The opinion of the court was delivered by: Harold A. Baker United States District Judge
This cause is before the court for consideration of the parties motions for summary judgment.[d/e 129, 135]
On November 3, 2005, the United Stated Court of Appeals for the Seventh Circuit affirmed the judgment in favor of the defendants on the denial of the plaintiff's yard exercise claim, but remanded the plaintiff's claim concerning his cell conditions. The district court had dismissed the cell conditions claim for failure to exhaust administrative remedies. However, the appellate court ruled that the plaintiff had in fact met this requirement. The court reopened the plaintiff's case with this sole surviving claim against Defendants Donald Snyder, James Schomig, and Captain Shettleworth in their individual capacities.
The plaintiff has filed a motion for summary judgment as has defendant Donald Snyder.
The plaintiff has not submitted a statement of undisputed facts with his dispositive motion. The plaintiff has claimed that the defendants violated his Eighth Amendment rights when the placed him in a cell that was so unsanitary it impacted his health. While the plaintiff's complaint appears to state he was in this cell for more than 7 1/2 months, the plaintiff testified in his deposition that he was in the unsafe cell, # 106, for "roughly a month and a half." (Plain. Depo. P. 37); See also (Plain. Comp., p. 9). The plaintiff says the cell was roach infested and had feces on the wall. The plaintiff also claims the cell had three inches of standing water from a leaky toilet, unusable sink water, poor lighting, no window, no ventilation, and an unusable mattress. The plaintiff also says he was denied cleaning supplies. The plaintiff says as a result of the cell conditions, he was forced to sleep on the steel frame without a mattress. He was often nauseous, had difficulty eating, and lost 30 pounds.
Defendant Donald Snyder says he was Director of the Illinois Department of Corrections during the time frame addressed in the plaintiff's complaint. Snyder says he was responsible for the operations of 59 facilities including approximately 43,000 adult inmates and 1,600 juvenile offenders. During the normal course of business, Snyder would not personally address inmate grievances or correspondence. Snyder says he did not visit with the plaintiff while he was housed in the cell he claims was unsanitary and never spoke with the plaintiff. In addition, any correspondence or grievances from an inmate were not personally reviewed by Defendant Snyder. Consequently, Snyder says he had no personal knowledge of the plaintiff's alleged cell conditions.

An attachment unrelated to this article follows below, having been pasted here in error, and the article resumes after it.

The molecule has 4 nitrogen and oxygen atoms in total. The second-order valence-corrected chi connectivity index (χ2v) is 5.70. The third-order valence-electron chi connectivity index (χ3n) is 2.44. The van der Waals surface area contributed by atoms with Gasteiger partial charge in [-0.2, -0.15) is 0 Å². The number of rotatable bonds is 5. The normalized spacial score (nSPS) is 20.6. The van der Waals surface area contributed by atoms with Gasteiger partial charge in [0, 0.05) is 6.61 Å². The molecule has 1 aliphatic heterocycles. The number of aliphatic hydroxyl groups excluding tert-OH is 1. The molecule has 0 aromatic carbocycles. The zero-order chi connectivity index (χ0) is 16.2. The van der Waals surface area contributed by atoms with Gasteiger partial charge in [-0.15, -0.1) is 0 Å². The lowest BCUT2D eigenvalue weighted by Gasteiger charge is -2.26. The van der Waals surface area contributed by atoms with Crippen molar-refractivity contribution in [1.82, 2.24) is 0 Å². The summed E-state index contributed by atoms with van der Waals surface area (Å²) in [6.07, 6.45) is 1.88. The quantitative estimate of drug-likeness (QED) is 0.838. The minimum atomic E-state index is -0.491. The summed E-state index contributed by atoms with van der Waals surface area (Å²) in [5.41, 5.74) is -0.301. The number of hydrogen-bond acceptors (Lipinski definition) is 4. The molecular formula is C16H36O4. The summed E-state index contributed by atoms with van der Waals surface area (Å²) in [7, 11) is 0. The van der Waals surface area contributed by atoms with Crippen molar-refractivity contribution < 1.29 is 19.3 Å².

Administrative Review Board Member Melody Ford says it was her job to review any correspondence or grievances that were addressed to Defendant Snyder.
The entry of summary judgment is proper only "if the pleadings, depositions, answers to interrogatories, and admissions on file, together with the affidavits, if any, show that there is no genuine issue as to any material fact and that the moving party is entitled to a judgment as a matter of law." Fed. R. Civ. P. 56(c)). A "material fact" is one that "might affect the outcome of the suit." Anderson v. Liberty Lobby, Inc., 477 U.S. 242, 248 (1986). A dispute is genuine only if a reasonable jury could find for the nonmoving party. Id.
A party moving for summary judgment initially has the burden of showing the absence of any genuine issue of material fact in evidence of record. Adickes v. S.H. Kress & Co., 398 U.S. 144, 153 (1970); Schroeder v. Barth, Inc., 969 F.2d 421, 423 (7th Cir. 1992). A nonmoving party cannot rest on its pleadings, but must demonstrate that there is admissible evidence that will support its position. Tolle v. Carroll Touch, Inc., 23 F.3d 174, 178 (7th Cir. 1994). "Summary judgment is not a discretionary remedy. If the plaintiff lacks enough evidence, summary judgment must be granted." Jones v. Johnson, 26 F.3d 727, 728 (7th Cir. 1994).
The plaintiff has not submitted a proper motion for summary judgment. The plaintiff simply restates facts in his complaint. He does not provide any evidence that he is entitled to judgment as a matter of law. The claims in the plaintiff's motion are issues of fact that are more appropriately ...